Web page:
in‡uenced by the household role of the female. In this sense, women who act as caregivers
might be used as added workers when the family experiences economic hardship. However,
women who act as breadwinners must not respond in the same way. Her ndings conrm this
hypothesis on the household roles. Married females with children tend to respond more in
times of economic struggle than single females who are heads of household or single women
without children. Parker and Skou…as (2004, 2006) study the ect of the 1995 peso crisis
on female labor force participation. They also show evidence that there are signi…cant added
worker ects during the crisis period. That is, as the husbands lost their employment, more
wives were pushed into the labor force in order to smooth the ects of the crisis on family
earnings. There are two shortcomings in this literature. First, the literature focuses just on
the extensive margin, and it does not analyze the ects of the crisis on hours of work. And
second, Cunningham (2001) does not di¤erentiate the ect of the husband’s earnings on
female labor from the ect of the wages of other family members.
As such, there are many remaining questions unanswered in the literature on Mexico. An
example is that there is no empirical evidence on how female labor supply decisions respond
to their husband’s wages: what is the cross-wage elasticity of female labor supply in Mexico?
An estimate of the cross-wage elasticity would also allow us to draw some conclusions on
the importance that women place on their own work: are female labor decisions heavily
dependent upon the income-generating p ower of their husbands, or do they make their labor
decisions on a more independent fashion?
In this paper we will use data from the 1990 and 2000 Mexican Census of Population
to estimate a structural model of labor supply. The estimation of such a model imposes
several identi…cation challenges on our empirical strategy because of the presence of sample
selection and the endogeneity of wages. In order to correct for endogeneity, we will follow
Mroz (1987) and use two sets of instrumental variables: (1) the interactions between the
5
female’s education and age variables; and (2) these interactions and the husband’s age and
education. Moreover, we will also assume that the number of children and the husbands
wage are exogenous. We then proceed to estimate our model using Wooldridge’s (2002)
three-step procedure. The identi…cation of the labor supply parameters will come from the
assumption that the non-linearities of education and age do not ect wages.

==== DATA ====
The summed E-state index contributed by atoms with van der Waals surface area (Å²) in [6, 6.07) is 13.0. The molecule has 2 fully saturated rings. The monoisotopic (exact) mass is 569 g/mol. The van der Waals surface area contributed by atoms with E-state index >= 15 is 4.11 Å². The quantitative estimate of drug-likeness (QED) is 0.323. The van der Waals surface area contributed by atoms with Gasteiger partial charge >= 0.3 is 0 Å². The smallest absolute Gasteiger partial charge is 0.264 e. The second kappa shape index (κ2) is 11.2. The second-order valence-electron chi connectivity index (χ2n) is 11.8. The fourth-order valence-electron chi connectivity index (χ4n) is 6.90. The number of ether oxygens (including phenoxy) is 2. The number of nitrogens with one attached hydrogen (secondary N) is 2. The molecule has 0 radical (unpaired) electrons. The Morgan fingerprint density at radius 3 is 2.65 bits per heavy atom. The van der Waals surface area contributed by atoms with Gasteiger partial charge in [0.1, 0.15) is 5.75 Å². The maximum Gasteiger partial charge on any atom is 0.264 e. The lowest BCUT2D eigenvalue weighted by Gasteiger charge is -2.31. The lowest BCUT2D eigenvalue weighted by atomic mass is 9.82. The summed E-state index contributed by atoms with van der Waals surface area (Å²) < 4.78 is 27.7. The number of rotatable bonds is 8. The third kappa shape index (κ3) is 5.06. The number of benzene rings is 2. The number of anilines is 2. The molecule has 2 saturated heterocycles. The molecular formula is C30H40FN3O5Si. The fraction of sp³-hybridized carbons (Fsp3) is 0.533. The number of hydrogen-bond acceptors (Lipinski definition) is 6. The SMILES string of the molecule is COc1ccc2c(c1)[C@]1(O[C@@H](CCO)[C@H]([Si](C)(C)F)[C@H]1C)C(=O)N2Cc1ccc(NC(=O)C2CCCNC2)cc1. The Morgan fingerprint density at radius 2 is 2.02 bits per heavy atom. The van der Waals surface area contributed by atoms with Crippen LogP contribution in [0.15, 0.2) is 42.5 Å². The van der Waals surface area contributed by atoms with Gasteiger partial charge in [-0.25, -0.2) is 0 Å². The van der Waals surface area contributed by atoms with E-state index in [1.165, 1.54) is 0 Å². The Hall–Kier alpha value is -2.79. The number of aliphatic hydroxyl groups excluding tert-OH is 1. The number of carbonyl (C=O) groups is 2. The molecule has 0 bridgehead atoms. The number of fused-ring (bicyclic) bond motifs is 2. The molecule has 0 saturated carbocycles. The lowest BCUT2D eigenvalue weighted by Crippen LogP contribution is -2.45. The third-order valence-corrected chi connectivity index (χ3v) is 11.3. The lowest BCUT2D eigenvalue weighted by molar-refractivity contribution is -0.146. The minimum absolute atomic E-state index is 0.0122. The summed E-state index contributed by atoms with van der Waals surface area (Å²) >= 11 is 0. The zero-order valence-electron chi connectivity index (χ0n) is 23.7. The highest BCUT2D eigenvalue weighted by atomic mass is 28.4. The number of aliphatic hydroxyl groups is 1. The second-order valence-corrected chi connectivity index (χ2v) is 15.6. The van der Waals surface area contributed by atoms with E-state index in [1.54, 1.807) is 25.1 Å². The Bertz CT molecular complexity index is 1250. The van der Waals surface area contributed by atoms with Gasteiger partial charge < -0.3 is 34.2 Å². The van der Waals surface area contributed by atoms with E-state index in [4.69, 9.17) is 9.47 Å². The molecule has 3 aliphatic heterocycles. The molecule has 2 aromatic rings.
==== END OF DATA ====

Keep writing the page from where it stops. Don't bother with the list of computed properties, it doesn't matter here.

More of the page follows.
Our main results suggest that the own-wage and cross-wage elasticities of females de-
creased between 1990 and 2000. We do not observe this drop in the elasticities of the labor
supply of males, so that this change in behavior seem to be exclusive of women. Our results
are similar to those found by Blau and Kahn (2007) for the United States, and they suggest
that Mexican women, too, are getting increasingly attached to the labor force. We estimated
the structural model for other subgroups of women: those with children under 5 years of
age and by age groups. We nd that women with young children are much more responsive
to changes in the wages than the average Mexican woman. This may be possibly due to
the fact that their time allocation is constrained by their caregiving responsibilities. Our
estimations by age groups suggest that younger women (i.e. those born between 1956 and
1965) are the ones who exhibit the largest drop in the elasticities. However, the female labor
supply of women of all age groups is growing increasingly inelastic over time. Nevertheless,
the elasticities we found are still large enough for social programs aimed to increase the labor
supply of married women to be successful.
The paper is organized as follows. Section 2 describes the data and some stylized
facts about the recent trends of the female labor supply in Mexico. Section 3 explains
the identi…cation problems when estimating the female labor supply and our estimation
strategy. In Section 4 we lay out our main results, some robustness tests, and we explore
the heterogeneity in work behavior across di¤erent groups of women. Section 5 presents
some concluding remarks and the policy implications of our estimates. In this last section
we also comment on future areas of research.
6
2 Data and Facts
We use a 10 percent random sample from the 1990 and 2000 Mexican Census of Population
provided by the IPUMS-International (Ruggles et al., 2008). Since our analysis consists on
estimating the own- and cross-wage elasticities of female labor supply, our sample consists
of married couples who are between 25 and 55 years of age.
4
In this way we are trying to
make sure that the decision to work is relevant: these people are not likely to b e retired nor
enrolled in school. Our analysis will be based on information about hours of work and the
husbands and wife’s wages, so we dropped the people who reported working without pay, or
which reported working, but did not report a wage. We are going to restrict our analysis to
individuals living in urban areas, which are de…ned as those locations with more than 2,500
inhabitants.
5
In order to make our case for this restriction, Table 1 presents a comparison
between the females in urban and rural areas. Women in rural areas are less educated
and have more children on average. These women represent a challenge to our estimation
because they have very low participation rates: only 6.5 of them worked in 1990, and only
20.4 percent did so in 2000. In contrast, women living in urban areas had participation